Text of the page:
3. First, I'm glad to hear that your son is okay. I think your suggestions are excellent ones; and yes, I've been guilty, too, of not always doing the right thing. "Let me know if there's anything I can do" is an empty phrase that I have used too many times myself, mostly when I didn't know what to say The idea of just offering some specific way to help, like watering plants or bringing food, is much more meaningful, as you've noted. Great post, AnnMarie, and I will remember your suggestions..

  4. Wow, so sorry to hear about your son and so glad to hear he is fine!
    I just went through this situation with a friend. She is a the Mom to a little girl that my little girl goes to school with. She was in the hospital for ten days but I didn't know about it until later because I am not always checking Facebook. I texted and sent emails and did just what you said people do "Is there anything you need...blah blah"..... I wanted to do something but wanted to know SHE wanted me to be that person. Sometimes people have a zillion friends and I just might not be the one she wants in there or at her house. So, I am now taking her to lunch since she is feeling better.... I figured it is a better way to get to know her.

  5. Good to know that your son is home and doing OK, great advice and thoughts on the hospital etiquette too. xx

  6. Loved this, and thank you Jesus that your son is now safely home! Sometimes the personal touch from someone via card, phone call or visit despite busy lives mean so much. I have added your son to my prayer list :-)
    Cathy @ three kids and a fish

  7. First, I'm glad your son is doing well. I usually follow the phrase "let me know if there is anything I can do" with one or two specific things I can think of that might help.

  8. Oh honey, I didn't know otherwised I'd pray for your dear son, but I'm so glad he is home! I loved your post and I'm keeping it for the great advice.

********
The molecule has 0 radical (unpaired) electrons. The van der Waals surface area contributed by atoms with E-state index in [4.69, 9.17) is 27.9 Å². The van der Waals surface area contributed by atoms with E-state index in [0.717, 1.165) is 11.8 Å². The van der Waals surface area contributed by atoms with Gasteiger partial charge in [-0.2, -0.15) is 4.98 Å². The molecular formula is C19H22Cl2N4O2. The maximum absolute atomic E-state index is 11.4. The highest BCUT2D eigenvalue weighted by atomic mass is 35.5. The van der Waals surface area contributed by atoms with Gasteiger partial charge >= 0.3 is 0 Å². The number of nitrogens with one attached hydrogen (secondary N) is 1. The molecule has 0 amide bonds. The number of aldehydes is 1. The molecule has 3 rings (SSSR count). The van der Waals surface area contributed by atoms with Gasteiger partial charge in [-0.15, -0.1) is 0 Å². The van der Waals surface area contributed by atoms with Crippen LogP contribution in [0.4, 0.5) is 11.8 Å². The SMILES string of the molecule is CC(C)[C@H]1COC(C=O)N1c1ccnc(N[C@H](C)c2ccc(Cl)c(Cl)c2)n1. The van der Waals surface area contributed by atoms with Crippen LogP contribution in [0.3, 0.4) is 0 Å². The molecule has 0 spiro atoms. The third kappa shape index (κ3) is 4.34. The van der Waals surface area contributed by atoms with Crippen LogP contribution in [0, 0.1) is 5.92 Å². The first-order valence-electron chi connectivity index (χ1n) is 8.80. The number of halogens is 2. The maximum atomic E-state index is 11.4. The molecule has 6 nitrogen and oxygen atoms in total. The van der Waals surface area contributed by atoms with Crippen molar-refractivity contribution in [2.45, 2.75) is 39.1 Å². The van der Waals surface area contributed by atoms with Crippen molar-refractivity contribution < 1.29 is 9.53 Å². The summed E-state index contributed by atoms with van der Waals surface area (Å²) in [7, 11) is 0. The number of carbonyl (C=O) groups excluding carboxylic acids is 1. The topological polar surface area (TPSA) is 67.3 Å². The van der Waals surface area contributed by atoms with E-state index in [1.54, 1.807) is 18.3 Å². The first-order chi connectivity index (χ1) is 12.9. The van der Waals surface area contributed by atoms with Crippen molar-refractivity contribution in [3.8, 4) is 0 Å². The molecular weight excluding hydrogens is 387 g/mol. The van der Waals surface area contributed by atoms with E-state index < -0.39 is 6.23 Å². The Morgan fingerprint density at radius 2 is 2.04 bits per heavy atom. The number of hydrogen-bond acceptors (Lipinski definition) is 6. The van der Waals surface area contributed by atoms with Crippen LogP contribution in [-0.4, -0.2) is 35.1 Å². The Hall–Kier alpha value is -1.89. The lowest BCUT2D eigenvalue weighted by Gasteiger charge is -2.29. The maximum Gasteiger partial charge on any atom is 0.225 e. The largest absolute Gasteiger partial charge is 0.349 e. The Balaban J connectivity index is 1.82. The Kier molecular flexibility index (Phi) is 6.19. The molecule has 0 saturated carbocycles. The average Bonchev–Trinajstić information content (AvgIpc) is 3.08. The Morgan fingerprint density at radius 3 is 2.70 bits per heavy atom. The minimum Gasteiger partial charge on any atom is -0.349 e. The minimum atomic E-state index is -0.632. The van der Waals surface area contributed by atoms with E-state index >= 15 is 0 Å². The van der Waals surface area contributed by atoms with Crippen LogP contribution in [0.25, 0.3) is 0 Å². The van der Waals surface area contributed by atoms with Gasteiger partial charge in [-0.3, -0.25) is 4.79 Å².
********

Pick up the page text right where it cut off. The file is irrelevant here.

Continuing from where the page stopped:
Thank you for your kind visit my friend.

  9. It is hard to know how to help someone but a good reminder that a phone call sometimes is enough. Sometimes though I think we do need to take people up on their offer and let them know what they can do to help. Of course, there are those that really don't want to help and it's just idle talk but there are those that really would like to do something if asked.

  10. From the bottom of my heart, thank you for this post. There are so many times I feel helpless when all I want to do is help and your suggestions of what to do is just what I needed. I truly appreciate this, sweet friend.

    Keeping your son in my prayers! Hugs to you.

  11. So glad your son is doing well! I'm one that struggles with knowing what to say or do sometimes, but I do mean well. I do want to help. Thanks for all the suggestions. I will remember them next I have a friend in need.

  12. I'm glad your DS will be able to be back on the court in a couple weeks. This is such a delicate subject and you have given us a lot to think about. Thanks for sharing from the inside the eye of the hurricane.

  13. Glad he is home! Always scary when something like that happens. You shared some great advice. I just go with my gut. Always want people to know that I care. I agree, facebook is not the place!